My husband who has cc, has been told by his oncologist that anytime his temp. is over 100.5 he needs to be on antibiotics, but I'm sure this can be different for each patient.  I suspect that you have an infection.  Can you call the surgeon on call and have them give you a prescription for an antibiotic without them seeing you again.  If not, can you go to an Urgent Care Center or would your only choice be to go to an ER?  If I were your Caregiver, I would be a little concerned and if your temp goes up any higher, definitely get you to a Dr.  Good luck!


(80 replies, posted in Introductions!)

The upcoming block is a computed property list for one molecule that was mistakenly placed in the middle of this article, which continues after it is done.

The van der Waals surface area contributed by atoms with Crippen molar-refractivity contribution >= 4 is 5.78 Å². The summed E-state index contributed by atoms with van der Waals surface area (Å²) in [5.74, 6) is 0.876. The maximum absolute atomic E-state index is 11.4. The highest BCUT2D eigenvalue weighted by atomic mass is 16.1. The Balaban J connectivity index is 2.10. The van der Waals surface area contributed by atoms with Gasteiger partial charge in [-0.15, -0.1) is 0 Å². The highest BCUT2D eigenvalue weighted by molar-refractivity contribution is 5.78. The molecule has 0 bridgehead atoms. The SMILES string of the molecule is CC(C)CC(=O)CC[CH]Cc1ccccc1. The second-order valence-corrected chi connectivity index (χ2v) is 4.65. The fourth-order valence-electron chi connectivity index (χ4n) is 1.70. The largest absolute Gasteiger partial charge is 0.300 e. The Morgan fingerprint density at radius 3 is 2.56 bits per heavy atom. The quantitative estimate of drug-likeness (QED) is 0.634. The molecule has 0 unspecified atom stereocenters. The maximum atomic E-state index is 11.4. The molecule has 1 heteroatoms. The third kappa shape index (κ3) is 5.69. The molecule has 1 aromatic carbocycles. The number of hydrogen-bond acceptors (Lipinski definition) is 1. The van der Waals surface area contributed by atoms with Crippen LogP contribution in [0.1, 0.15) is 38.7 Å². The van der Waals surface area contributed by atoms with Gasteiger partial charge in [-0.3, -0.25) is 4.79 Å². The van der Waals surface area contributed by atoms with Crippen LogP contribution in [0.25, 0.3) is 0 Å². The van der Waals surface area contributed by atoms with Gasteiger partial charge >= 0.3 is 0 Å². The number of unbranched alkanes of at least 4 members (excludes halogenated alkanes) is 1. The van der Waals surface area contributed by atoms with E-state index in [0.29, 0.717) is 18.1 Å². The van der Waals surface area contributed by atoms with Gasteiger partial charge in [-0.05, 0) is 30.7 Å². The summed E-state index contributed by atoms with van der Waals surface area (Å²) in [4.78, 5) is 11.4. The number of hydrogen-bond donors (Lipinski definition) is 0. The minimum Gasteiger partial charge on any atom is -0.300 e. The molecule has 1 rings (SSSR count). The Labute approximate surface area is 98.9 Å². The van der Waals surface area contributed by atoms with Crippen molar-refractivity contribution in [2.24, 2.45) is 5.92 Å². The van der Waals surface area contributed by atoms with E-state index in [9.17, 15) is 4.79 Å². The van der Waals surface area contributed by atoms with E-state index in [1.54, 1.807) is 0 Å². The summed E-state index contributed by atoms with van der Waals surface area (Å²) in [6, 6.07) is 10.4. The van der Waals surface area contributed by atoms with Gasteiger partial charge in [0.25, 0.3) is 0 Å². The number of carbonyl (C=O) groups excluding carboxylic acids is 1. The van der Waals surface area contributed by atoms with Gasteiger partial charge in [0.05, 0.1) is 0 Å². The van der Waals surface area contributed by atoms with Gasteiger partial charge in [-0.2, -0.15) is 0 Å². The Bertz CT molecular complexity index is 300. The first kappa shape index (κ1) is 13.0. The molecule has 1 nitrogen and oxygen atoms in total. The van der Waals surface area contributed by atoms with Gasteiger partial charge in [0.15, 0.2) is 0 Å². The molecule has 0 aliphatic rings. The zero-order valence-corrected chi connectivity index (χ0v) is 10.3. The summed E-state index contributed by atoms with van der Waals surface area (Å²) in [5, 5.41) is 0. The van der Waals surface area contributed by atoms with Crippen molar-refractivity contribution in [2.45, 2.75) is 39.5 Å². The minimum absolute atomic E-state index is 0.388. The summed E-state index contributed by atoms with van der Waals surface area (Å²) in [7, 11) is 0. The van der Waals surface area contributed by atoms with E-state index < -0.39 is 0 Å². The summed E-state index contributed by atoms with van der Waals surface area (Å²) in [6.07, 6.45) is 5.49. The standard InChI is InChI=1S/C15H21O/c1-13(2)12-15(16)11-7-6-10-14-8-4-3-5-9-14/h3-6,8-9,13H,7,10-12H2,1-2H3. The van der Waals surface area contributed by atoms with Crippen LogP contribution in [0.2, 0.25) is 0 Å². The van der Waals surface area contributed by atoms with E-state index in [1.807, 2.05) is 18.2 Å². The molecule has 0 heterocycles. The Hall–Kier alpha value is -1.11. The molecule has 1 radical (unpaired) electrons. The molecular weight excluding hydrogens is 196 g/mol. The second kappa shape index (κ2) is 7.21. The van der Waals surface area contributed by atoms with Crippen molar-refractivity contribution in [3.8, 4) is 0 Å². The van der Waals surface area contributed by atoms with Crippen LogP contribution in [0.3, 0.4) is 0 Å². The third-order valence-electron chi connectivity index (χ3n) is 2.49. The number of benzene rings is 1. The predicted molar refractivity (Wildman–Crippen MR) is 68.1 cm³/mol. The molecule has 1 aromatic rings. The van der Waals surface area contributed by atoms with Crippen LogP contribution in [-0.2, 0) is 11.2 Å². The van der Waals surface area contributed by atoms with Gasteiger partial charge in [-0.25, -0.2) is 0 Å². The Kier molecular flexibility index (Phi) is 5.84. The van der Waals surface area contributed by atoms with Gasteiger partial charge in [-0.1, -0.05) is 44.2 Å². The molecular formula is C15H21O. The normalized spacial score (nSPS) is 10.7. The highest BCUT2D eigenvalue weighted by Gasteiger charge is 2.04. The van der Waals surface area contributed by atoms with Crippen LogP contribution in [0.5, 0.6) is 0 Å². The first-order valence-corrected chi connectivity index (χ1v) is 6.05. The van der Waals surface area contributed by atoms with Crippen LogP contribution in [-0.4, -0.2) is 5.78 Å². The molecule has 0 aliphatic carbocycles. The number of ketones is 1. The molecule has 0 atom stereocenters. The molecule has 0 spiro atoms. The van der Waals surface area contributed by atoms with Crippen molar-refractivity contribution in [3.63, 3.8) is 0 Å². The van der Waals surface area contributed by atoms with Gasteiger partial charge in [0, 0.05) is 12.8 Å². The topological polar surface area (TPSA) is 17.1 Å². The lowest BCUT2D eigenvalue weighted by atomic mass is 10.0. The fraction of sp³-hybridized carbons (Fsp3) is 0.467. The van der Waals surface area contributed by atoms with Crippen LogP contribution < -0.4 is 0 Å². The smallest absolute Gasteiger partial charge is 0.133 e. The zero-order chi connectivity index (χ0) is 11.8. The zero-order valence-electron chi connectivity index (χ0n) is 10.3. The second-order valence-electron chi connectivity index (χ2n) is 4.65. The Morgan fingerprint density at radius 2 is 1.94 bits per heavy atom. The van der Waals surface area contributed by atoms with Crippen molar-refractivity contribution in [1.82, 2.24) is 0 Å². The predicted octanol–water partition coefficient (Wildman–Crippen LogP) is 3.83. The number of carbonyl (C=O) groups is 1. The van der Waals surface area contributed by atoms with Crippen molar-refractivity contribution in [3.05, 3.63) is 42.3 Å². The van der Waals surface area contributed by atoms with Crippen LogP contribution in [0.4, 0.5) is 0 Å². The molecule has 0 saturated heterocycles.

Olga - your story could almost be identical to mine.  My husband, Ron, was diagnosed in August of 2013, when he was 59 yrs old.  He was told the same as Norbert - palliative chemo was all the doctors had to offer him, or 6 months without it.  I was shocked when Ron decided to have chemo because all his life he said that if he ever had cancer he would never take chemo and he would never "go under the knife".  I'm glad that he changed his mind, and I too wondered if it was only for me.  After overhearing him talk with some of his friends, I found out that it wasn't just for me.  He wanted to live longer than 6 months.  Ron was so worried that the chemo would make him sicker than he already was, but he was pleasantly surprised after his 1st treatment made him feel better!  The chemo started shrinking the large tumor and took pressure off his other organs from the very start.  Since then there have been many ups and downs and sometimes we both wonder if going through all the bad times is worth it, but then there are the good days......  I have told Ron  that he doesn't have to go through any of this for me, that it is his decision to go forward with whatever treatments come next (they've had to change his chemo regimen several times due to complications).  I think this is something you need to do too.... have that talk with Norbert and let him know how you feel.  That way you'll never wonder.  I'm praying that everything goes well for both of you.